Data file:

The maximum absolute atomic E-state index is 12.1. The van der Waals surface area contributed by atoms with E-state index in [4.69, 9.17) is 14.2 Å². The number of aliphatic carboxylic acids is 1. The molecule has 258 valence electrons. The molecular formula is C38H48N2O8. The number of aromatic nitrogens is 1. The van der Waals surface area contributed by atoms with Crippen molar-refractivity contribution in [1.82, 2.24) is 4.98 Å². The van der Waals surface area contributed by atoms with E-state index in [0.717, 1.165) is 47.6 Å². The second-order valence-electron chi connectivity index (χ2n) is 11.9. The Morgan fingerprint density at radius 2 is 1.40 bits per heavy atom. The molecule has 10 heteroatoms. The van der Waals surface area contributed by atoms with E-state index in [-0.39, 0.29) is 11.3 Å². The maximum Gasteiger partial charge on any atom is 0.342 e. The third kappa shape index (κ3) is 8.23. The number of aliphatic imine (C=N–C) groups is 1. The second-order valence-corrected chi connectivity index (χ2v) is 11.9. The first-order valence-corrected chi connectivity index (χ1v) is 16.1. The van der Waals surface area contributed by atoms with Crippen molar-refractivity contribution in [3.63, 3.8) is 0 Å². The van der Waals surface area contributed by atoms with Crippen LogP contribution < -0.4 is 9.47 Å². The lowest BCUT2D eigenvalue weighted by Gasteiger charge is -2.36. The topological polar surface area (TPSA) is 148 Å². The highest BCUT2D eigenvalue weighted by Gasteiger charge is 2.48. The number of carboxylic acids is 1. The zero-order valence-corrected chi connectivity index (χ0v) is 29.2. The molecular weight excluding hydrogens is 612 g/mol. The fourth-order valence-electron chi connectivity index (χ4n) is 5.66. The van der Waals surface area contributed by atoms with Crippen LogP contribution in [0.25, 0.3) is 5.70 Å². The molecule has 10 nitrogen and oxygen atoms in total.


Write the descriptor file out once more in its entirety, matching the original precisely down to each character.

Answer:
The maximum absolute atomic E-state index is 12.1. The van der Waals surface area contributed by atoms with E-state index in [4.69, 9.17) is 14.2 Å². The number of aliphatic carboxylic acids is 1. The molecule has 258 valence electrons. The molecular formula is C38H48N2O8. The number of aromatic nitrogens is 1. The van der Waals surface area contributed by atoms with Crippen molar-refractivity contribution in [1.82, 2.24) is 4.98 Å². The van der Waals surface area contributed by atoms with E-state index in [0.717, 1.165) is 47.6 Å². The second-order valence-electron chi connectivity index (χ2n) is 11.9. The Morgan fingerprint density at radius 2 is 1.40 bits per heavy atom. The molecule has 10 heteroatoms. The van der Waals surface area contributed by atoms with E-state index in [-0.39, 0.29) is 11.3 Å². The maximum Gasteiger partial charge on any atom is 0.342 e. The third kappa shape index (κ3) is 8.23. The number of aliphatic imine (C=N–C) groups is 1. The second-order valence-corrected chi connectivity index (χ2v) is 11.9. The first-order valence-corrected chi connectivity index (χ1v) is 16.1. The van der Waals surface area contributed by atoms with Crippen molar-refractivity contribution in [3.63, 3.8) is 0 Å². The van der Waals surface area contributed by atoms with Crippen LogP contribution < -0.4 is 9.47 Å². The lowest BCUT2D eigenvalue weighted by Gasteiger charge is -2.36. The topological polar surface area (TPSA) is 148 Å². The highest BCUT2D eigenvalue weighted by Gasteiger charge is 2.48. The number of carboxylic acids is 1. The zero-order valence-corrected chi connectivity index (χ0v) is 29.2. The molecular weight excluding hydrogens is 612 g/mol. The fourth-order valence-electron chi connectivity index (χ4n) is 5.66. The van der Waals surface area contributed by atoms with Crippen LogP contribution in [0.25, 0.3) is 5.70 Å². The molecule has 10 nitrogen and oxygen atoms in total.